A few weeks ago, I dove deep into the template tag and it ended up teaching me quite a bit about a tag that has far more uses than I originally suspected. Well, in a recent project, there was an opportunity to provide some address data. And, I wanted to reach for the
<address> tag, thinking that was the best way to present postal addresses.
Boy, was I wrong. A quick bit of interwebz searching taught me very quickly that the
<address> tag has a very different use. In this spirit, I am going to give you a bit of perspective on it.
For the most broad definition of the
<address> tag, I am going to quote MDN.
<address>element supplies contact information for its nearest
<body>ancestor; in the latter case, it applies to the whole document.
That is far different than how most people use it. I have seen this implementation far too many times:
<address> Don Burks<br> 123 Sesame St.<br> New York, NY 21212<br> USA </address>
This would seem to make sense because it is a ‘postal address’. However, as we can see from the mandate explained in the MDN documentation, this is about providing a semantic reference for contact information. The only case, according to the W3C specification, where a postal address is acceptable inside an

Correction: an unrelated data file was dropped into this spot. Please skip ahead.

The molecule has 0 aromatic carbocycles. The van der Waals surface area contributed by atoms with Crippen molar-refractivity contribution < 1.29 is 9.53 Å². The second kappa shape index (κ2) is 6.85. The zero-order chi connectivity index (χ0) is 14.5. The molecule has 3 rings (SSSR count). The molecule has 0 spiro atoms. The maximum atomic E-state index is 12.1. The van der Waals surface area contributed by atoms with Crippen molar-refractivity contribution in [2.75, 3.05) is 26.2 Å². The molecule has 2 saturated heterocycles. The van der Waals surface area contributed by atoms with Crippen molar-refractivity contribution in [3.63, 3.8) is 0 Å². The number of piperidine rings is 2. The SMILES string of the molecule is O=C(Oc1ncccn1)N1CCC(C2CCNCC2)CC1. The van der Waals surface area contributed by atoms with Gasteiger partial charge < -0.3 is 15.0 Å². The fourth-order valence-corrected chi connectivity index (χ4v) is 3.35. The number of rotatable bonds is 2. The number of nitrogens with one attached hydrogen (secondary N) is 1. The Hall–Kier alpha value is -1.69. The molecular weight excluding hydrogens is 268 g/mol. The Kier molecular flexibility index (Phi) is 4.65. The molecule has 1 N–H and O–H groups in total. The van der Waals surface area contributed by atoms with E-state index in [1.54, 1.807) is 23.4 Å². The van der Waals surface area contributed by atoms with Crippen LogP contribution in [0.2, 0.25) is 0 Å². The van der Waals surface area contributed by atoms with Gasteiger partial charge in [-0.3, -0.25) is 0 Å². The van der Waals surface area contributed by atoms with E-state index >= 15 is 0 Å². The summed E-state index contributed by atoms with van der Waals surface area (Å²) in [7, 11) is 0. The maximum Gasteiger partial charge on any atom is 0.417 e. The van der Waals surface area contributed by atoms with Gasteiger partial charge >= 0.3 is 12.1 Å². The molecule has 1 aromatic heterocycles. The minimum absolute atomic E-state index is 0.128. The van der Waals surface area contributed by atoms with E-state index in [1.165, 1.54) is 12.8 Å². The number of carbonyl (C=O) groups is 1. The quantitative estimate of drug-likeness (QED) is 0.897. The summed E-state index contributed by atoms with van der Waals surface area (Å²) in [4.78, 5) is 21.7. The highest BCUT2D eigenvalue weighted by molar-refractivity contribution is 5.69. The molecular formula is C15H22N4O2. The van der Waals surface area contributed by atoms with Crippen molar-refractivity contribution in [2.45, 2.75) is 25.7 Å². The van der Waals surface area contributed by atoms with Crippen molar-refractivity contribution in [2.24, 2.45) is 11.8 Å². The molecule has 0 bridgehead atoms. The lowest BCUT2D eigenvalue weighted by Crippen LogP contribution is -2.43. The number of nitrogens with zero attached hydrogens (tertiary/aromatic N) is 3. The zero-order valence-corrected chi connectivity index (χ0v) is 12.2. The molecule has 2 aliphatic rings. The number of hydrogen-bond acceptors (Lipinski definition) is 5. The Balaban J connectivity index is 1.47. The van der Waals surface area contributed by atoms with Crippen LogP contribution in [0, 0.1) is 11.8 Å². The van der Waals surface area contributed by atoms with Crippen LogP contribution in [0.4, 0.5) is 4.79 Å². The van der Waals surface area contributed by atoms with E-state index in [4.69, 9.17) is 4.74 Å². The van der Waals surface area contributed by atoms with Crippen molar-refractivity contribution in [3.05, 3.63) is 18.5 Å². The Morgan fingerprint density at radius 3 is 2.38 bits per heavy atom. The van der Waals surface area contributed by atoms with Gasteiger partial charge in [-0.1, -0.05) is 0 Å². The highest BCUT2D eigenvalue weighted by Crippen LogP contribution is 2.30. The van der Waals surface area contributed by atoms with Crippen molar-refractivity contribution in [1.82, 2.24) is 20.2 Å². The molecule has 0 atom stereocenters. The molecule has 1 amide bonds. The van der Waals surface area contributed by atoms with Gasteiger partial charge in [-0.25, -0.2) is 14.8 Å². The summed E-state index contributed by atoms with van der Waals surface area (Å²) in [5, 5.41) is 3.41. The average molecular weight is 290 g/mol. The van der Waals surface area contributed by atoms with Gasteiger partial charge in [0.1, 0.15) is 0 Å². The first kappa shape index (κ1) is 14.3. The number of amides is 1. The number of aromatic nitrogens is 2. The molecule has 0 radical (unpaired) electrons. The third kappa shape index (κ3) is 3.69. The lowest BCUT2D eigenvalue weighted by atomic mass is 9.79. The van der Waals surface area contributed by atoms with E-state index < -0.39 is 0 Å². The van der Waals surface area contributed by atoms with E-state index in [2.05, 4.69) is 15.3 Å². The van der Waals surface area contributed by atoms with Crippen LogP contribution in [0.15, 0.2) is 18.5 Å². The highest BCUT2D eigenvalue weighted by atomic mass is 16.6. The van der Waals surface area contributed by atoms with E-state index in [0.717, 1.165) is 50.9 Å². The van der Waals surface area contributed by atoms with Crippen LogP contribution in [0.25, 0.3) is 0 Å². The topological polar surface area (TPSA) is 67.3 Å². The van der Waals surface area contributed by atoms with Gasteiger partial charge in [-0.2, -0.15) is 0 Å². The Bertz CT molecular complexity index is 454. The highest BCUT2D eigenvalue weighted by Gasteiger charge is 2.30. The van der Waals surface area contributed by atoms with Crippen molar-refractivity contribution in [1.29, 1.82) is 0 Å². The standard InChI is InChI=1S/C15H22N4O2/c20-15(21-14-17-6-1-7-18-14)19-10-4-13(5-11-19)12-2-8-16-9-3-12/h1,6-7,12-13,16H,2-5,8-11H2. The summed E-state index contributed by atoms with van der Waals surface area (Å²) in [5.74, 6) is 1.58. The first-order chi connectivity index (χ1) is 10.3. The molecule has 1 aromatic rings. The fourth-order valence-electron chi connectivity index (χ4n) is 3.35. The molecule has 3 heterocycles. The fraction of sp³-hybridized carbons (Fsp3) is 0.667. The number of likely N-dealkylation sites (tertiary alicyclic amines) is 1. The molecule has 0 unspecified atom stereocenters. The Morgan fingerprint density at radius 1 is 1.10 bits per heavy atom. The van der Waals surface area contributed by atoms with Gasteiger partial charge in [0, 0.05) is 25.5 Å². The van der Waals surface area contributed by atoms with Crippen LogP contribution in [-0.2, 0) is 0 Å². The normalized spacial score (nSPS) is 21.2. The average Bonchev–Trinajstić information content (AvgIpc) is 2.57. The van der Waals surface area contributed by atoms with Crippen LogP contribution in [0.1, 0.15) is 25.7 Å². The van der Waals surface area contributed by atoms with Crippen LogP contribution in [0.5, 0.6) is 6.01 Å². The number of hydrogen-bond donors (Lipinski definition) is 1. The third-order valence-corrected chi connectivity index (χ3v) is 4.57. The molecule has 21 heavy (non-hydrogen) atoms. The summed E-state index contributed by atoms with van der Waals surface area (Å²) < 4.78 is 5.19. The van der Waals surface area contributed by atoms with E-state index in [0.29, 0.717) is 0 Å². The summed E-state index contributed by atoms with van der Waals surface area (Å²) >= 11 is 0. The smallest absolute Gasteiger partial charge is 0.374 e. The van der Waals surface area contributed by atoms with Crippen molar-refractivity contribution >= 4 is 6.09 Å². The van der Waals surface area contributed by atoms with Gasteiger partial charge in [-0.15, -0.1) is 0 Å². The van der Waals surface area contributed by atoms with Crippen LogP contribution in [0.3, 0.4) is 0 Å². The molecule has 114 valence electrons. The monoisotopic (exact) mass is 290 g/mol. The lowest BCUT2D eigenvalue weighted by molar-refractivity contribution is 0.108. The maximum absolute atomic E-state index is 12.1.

<address> tag is where the arbitrary address (such as a postal address) is the valid contact information.
Typically, and properly, you’re going to see
<address> being used in either an
<article> tag to document the contact info asssociated with that article, or in the
<footer> tag to document the contact information for the entire page (specifically the content in the
If you have any comments or questions about this post, please feel free to shoot me an e-mail at don (at) donburks (dot) com. I would love to hear from you and continue the conversation.